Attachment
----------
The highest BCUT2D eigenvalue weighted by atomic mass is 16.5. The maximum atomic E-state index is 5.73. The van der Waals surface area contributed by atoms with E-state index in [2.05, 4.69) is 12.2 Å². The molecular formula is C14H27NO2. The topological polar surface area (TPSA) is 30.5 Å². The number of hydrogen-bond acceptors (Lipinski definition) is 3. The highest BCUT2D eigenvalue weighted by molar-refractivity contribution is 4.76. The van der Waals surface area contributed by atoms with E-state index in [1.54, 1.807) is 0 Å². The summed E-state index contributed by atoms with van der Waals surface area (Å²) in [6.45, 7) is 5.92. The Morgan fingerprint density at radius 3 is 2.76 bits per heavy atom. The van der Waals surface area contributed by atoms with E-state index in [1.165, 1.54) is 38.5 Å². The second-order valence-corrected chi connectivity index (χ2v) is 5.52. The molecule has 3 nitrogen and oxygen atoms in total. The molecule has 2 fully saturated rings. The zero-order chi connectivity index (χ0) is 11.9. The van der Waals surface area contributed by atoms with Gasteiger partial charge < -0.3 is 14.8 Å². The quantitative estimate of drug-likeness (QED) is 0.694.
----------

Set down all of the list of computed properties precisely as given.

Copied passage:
The highest BCUT2D eigenvalue weighted by atomic mass is 16.5. The maximum atomic E-state index is 5.73. The van der Waals surface area contributed by atoms with E-state index in [2.05, 4.69) is 12.2 Å². The molecular formula is C14H27NO2. The topological polar surface area (TPSA) is 30.5 Å². The number of hydrogen-bond acceptors (Lipinski definition) is 3. The highest BCUT2D eigenvalue weighted by molar-refractivity contribution is 4.76. The van der Waals surface area contributed by atoms with E-state index in [1.54, 1.807) is 0 Å². The summed E-state index contributed by atoms with van der Waals surface area (Å²) in [6.45, 7) is 5.92. The Morgan fingerprint density at radius 3 is 2.76 bits per heavy atom. The van der Waals surface area contributed by atoms with E-state index in [1.165, 1.54) is 38.5 Å². The second-order valence-corrected chi connectivity index (χ2v) is 5.52. The molecule has 3 nitrogen and oxygen atoms in total. The molecule has 2 fully saturated rings. The zero-order chi connectivity index (χ0) is 11.9. The van der Waals surface area contributed by atoms with Gasteiger partial charge < -0.3 is 14.8 Å². The quantitative estimate of drug-likeness (QED) is 0.694.